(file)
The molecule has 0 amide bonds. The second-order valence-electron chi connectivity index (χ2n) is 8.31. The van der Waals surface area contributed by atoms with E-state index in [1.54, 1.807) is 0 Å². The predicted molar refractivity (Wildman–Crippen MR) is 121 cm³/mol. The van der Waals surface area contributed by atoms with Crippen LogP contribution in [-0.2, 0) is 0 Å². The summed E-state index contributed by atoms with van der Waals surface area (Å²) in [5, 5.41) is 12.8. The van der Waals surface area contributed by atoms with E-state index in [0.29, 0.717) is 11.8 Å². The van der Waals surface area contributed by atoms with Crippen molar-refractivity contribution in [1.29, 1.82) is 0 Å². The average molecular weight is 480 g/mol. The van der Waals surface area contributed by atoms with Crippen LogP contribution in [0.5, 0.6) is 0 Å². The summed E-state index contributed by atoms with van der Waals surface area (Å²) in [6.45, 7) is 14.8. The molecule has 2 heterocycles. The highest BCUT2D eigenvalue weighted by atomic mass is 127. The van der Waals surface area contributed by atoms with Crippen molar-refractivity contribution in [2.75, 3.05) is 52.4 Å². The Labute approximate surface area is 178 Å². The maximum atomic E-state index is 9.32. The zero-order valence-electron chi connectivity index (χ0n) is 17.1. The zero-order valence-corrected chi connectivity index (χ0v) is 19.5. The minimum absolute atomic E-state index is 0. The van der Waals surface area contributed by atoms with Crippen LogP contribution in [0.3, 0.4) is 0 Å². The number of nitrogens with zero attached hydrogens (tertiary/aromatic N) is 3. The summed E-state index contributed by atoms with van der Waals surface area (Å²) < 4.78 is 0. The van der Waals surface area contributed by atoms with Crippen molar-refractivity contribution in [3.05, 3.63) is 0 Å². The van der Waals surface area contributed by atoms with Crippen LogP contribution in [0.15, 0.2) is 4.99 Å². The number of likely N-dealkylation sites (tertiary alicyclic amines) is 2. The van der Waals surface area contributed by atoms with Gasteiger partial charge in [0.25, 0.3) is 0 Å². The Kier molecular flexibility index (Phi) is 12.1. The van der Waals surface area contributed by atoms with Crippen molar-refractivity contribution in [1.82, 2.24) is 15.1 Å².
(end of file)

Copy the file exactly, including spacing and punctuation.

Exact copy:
The molecule has 0 amide bonds. The second-order valence-electron chi connectivity index (χ2n) is 8.31. The van der Waals surface area contributed by atoms with E-state index in [1.54, 1.807) is 0 Å². The predicted molar refractivity (Wildman–Crippen MR) is 121 cm³/mol. The van der Waals surface area contributed by atoms with Crippen LogP contribution in [-0.2, 0) is 0 Å². The summed E-state index contributed by atoms with van der Waals surface area (Å²) in [5, 5.41) is 12.8. The van der Waals surface area contributed by atoms with E-state index in [0.29, 0.717) is 11.8 Å². The van der Waals surface area contributed by atoms with Crippen molar-refractivity contribution in [1.29, 1.82) is 0 Å². The average molecular weight is 480 g/mol. The van der Waals surface area contributed by atoms with Crippen LogP contribution in [0.5, 0.6) is 0 Å². The summed E-state index contributed by atoms with van der Waals surface area (Å²) in [6.45, 7) is 14.8. The molecule has 2 heterocycles. The highest BCUT2D eigenvalue weighted by atomic mass is 127. The van der Waals surface area contributed by atoms with Crippen molar-refractivity contribution in [2.75, 3.05) is 52.4 Å². The Labute approximate surface area is 178 Å². The maximum atomic E-state index is 9.32. The zero-order valence-electron chi connectivity index (χ0n) is 17.1. The zero-order valence-corrected chi connectivity index (χ0v) is 19.5. The minimum absolute atomic E-state index is 0. The van der Waals surface area contributed by atoms with Crippen LogP contribution in [0.3, 0.4) is 0 Å². The number of nitrogens with zero attached hydrogens (tertiary/aromatic N) is 3. The summed E-state index contributed by atoms with van der Waals surface area (Å²) < 4.78 is 0. The van der Waals surface area contributed by atoms with Crippen molar-refractivity contribution in [3.05, 3.63) is 0 Å². The van der Waals surface area contributed by atoms with Crippen LogP contribution in [0.15, 0.2) is 4.99 Å². The number of likely N-dealkylation sites (tertiary alicyclic amines) is 2. The van der Waals surface area contributed by atoms with Gasteiger partial charge in [0.25, 0.3) is 0 Å². The Kier molecular flexibility index (Phi) is 12.1. The van der Waals surface area contributed by atoms with Crippen molar-refractivity contribution in [1.82, 2.24) is 15.1 Å².